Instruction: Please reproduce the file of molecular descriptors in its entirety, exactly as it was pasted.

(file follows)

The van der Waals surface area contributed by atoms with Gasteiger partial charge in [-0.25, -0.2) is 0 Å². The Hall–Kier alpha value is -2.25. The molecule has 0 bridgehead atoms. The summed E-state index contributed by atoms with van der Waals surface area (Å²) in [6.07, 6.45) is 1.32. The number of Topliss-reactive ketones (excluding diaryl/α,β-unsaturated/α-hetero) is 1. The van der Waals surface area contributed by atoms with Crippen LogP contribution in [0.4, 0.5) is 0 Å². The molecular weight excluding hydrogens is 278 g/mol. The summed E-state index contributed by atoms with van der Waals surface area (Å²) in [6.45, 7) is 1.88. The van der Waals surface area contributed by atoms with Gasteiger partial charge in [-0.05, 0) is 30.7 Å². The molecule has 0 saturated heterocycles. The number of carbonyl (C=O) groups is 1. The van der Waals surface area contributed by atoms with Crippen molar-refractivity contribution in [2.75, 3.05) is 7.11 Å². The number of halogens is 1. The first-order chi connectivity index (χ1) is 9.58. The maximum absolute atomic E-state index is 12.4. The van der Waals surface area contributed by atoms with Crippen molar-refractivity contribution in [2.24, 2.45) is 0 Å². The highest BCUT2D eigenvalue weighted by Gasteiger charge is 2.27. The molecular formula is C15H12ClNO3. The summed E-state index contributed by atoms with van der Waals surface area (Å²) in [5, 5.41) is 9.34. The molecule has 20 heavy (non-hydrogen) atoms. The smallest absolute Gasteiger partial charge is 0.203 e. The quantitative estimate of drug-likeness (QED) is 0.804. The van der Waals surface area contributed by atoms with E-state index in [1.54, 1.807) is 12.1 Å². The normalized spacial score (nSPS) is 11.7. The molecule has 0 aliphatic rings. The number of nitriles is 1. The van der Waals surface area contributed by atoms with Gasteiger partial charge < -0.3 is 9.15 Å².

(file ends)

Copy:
The van der Waals surface area contributed by atoms with Gasteiger partial charge in [-0.25, -0.2) is 0 Å². The Hall–Kier alpha value is -2.25. The molecule has 0 bridgehead atoms. The summed E-state index contributed by atoms with van der Waals surface area (Å²) in [6.07, 6.45) is 1.32. The number of Topliss-reactive ketones (excluding diaryl/α,β-unsaturated/α-hetero) is 1. The van der Waals surface area contributed by atoms with Crippen LogP contribution in [0.4, 0.5) is 0 Å². The molecular weight excluding hydrogens is 278 g/mol. The summed E-state index contributed by atoms with van der Waals surface area (Å²) in [6.45, 7) is 1.88. The van der Waals surface area contributed by atoms with Gasteiger partial charge in [-0.05, 0) is 30.7 Å². The molecule has 0 saturated heterocycles. The number of carbonyl (C=O) groups is 1. The van der Waals surface area contributed by atoms with Crippen molar-refractivity contribution in [2.75, 3.05) is 7.11 Å². The number of halogens is 1. The first-order chi connectivity index (χ1) is 9.58. The maximum absolute atomic E-state index is 12.4. The van der Waals surface area contributed by atoms with Crippen molar-refractivity contribution in [2.24, 2.45) is 0 Å². The highest BCUT2D eigenvalue weighted by Gasteiger charge is 2.27. The molecular formula is C15H12ClNO3. The summed E-state index contributed by atoms with van der Waals surface area (Å²) in [5, 5.41) is 9.34. The molecule has 20 heavy (non-hydrogen) atoms. The smallest absolute Gasteiger partial charge is 0.203 e. The quantitative estimate of drug-likeness (QED) is 0.804. The van der Waals surface area contributed by atoms with E-state index in [1.54, 1.807) is 12.1 Å². The normalized spacial score (nSPS) is 11.7. The molecule has 0 aliphatic rings. The number of nitriles is 1. The van der Waals surface area contributed by atoms with Gasteiger partial charge < -0.3 is 9.15 Å².